Nothing fancy really - in fact, pretty much quick and dirty. The project started out as a Lego project, and I just kept massaging it (with dirty hands) till I got the results that I was looking for.
I was not too consistent (well, actually pretty sloppy) concerning Unicode-friendly code. I'll try to clean this up in the next iteration. (Yeah, you're right - I didn't even attempt to clean this up for version 2. Sorry.)
Development was done under VS7. I don't really plan on porting this to VS6 since I just don't have the time. I don't see any reason why it shouldn't work under VS6. I'd be glad to incorporate the changes if anyone wants to do the port.
MFC is statically linked. The first time that I used it, someone complained about "a missing DLL". Now, why didn't I see that coming? Anyhow, statically linking MFC makes the final installer slightly larger, but avoids hassles and headaches. If you can live with dynamically linked, then go ahead.
No betas, pre-releases, or release candidates. Just an occasional release as the need or mood arises. I don't have time for version control or complicated test procedures. In fact, I barely have enough time for personal hygiene.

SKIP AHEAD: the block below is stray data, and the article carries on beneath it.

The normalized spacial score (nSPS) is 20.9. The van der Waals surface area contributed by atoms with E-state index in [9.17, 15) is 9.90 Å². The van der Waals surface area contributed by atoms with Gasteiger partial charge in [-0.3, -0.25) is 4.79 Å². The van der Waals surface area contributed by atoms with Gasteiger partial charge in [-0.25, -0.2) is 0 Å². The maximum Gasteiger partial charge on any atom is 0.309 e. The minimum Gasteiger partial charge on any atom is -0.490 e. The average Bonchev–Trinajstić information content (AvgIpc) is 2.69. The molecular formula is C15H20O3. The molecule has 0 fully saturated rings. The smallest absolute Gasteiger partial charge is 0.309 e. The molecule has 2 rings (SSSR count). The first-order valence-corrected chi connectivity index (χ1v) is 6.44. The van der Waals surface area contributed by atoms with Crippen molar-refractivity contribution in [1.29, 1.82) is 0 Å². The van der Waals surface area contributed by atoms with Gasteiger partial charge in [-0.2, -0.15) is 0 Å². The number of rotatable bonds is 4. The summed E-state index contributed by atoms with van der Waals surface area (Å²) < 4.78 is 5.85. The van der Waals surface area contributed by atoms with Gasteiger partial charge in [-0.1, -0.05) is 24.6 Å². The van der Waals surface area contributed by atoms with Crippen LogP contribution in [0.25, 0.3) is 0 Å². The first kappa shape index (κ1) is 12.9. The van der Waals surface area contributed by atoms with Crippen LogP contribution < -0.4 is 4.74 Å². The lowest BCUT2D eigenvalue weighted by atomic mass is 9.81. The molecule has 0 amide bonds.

- Version 2.4 - (13 September 2006) - Added Vista as one of the Windows version options. Fixed a bug in the license and info routines where the allocated memory block was one byte short to not allow for the delimiter. Fixed a bug with creating an installer that already exists. I think there are a couple other bug fixes but I can't remember what (I don't keep very good records).
- Version 2.3 - (never released - too lazy).
- Version 2.2 - (20 February 2005) - Bummer, another month, another update Seems like Easy Installer has taken on a life of its own. I was again able to find a pre-existing piece of "Lego" (by Arlen Albert) to help me out. His routine
MakeSurePathExists() is a replacement for the routine
MakeSureDirectoryPathExists() which only exists in Win2K/XP. Thanks to Testeer and Jean-Luc for pointing out this problem. Easy Installer should now work under Win9x/NT.
- Version 2.1 - (20 January 2005) - License and info files weren't properly added to the installer. This feature now saves the files in the target directory during installation.
- Version 2.0 - (22 December 2004) - Target installer is now a Wizard; license and info pages were added.
- Version 1.0 - (15 November 2004) - Initial release.
This time I got some respite before creating a new version - mostly since I never had time to read the comments on CP so I never get around to making any changes. I finally needed to make some changes, and a new version is the result. Suggestions are welcome, but will just end up as a lost Post-It note somewhere in the clutter on my desk. Take care.